My Account  |  About Downtown Boulder  |  Contact Us

  • Search Hotels in Downtown Boulder

  • CHECK-IN:
  • CHECK-OUT:
  • ROOMS:

What to Expect When Working in a Corrections Facility

Submit A Story
Share |

Working in a corrections facility is usually considered by some to be one of the most hazardous jobs in the entire criminal justice field. Whether you are pursuing a career in a corrections facility by working your way through the ranks or taking online law enforcement courses, there is a lot to know.

Many people can be overwhelmed with the type of conditions that come with the job, but many employees have found it to be an exciting and fast paced career that is very rewarding. Here is a quick look at some of the things that you can expect while working in a corrections facility.

Intro to the work
Correctional facilities oversee those that have been arrested by police officers. Some are awaiting trial while others have been sentenced to be there. There are different levels of security and that can change the type of work entirely. Normally, those that have been sentenced to a term of under a year find themselves in a county jail. Those that have a sentence that eclipses a year or more will be sentenced to spend their time in a state prison correctional facility.

Many consider working in the county jail to be more of a slow paced job. A majority of the inmates in jails were put there for non-violent crimes and don't raise much of a problem, thus requiring less supervision.

State prisons on the other hand have offenders that can range from severe non-violent crimes such as drug trafficking, all the way up to murder. Due to the nature of their crimes, many are segregated from the general public. Having to supervise this part of the prison can be dangerous at times.

Pay
According to the Bureau of Labor Statistics, the average salary for a corrections officer was $39,020 in May 2010. Officers that have been working there for many years can expect to earn quite a bit more than that, depending on the responsibilities.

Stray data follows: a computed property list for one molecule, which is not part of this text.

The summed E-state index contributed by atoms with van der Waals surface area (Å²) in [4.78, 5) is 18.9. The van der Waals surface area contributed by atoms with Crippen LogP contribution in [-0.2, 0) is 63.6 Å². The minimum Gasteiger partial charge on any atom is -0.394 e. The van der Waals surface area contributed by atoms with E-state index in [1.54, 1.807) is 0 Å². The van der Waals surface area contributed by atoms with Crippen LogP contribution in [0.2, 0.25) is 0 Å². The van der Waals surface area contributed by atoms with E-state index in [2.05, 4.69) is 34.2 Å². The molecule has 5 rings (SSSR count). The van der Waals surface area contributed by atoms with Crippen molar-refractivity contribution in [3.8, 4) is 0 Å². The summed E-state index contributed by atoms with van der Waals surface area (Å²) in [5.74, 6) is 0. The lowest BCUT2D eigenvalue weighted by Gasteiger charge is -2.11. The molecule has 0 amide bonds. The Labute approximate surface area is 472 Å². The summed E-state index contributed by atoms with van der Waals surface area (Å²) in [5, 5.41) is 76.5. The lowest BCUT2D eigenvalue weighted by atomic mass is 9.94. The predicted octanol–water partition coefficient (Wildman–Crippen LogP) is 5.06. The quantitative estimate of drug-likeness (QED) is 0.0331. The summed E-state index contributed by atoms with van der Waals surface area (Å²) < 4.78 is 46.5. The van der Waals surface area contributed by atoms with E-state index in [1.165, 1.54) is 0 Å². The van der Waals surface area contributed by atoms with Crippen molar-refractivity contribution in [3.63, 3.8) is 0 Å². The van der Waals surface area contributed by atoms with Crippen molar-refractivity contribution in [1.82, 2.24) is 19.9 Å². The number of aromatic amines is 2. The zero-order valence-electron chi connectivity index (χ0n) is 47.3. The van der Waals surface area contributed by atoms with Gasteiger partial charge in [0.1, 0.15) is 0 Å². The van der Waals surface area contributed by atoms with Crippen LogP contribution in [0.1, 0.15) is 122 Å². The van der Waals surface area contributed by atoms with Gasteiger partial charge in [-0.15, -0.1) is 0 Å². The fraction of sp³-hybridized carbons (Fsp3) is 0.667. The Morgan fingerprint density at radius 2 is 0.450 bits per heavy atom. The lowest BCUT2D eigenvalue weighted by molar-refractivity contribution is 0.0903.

State prison officers that are in charge of supervising a larger population of more dangerous offenders will be paid a higher sum than a county jail officer.

Occupational hazards
Correctional officers are trained to be prepared for a countless amount of dangerous situations. Contraband searches will be the most prime work that correctional officers do, and doing it thoroughly and correctly can save a lot of problems.

There have been many prisoners that have crafted weapons out of products that are allowed in the prisons. Keeping a watchful eye on this type of activity will be of the utmost importance.

Stress
One of the biggest complaints that correctional officers have is the stress of the work. It is constantly noisy in the prisons due to unruly offenders, and this can get to even the most patient person around.

There's also a feeling of isolation and restlessness. Being in a prison can make you feel like a prisoner if you are spending many hours there. With a lot of work to do each day, it's easy to feel worn down. There is barely a schedule to adhere to during the day, so the unpredictability can be exciting for some, but cumbersome for others.

After scratching the surface, you should have a little better understanding of what working in a correctional facility is like. If this sounds like the job for you, then there are many online law enforcement courses you can take to get your career started.

Recent Stories
» 10 Ways to Get Your Household Budget Expenses Down in 2014
» Aren't All Hospital Scrubs the Same?
» When Furnaces Attack 10 Ways They Can Go Horribly Wrong
» Building your Brand with Loyalty Cards
» Qualities that Good Managers Possess
» Theming Your Restaurant Around Communications
» How Big Is Big Enough? When to Get Dedicated Ethernet
» Shop Small Business Saturday in Downtown Boulder
» Boulder B-cycle To Operate This Winter
» How Can a Business Mind Improve the Efficiency of Downtown Transportation
Photos copyright by SitePhocus.com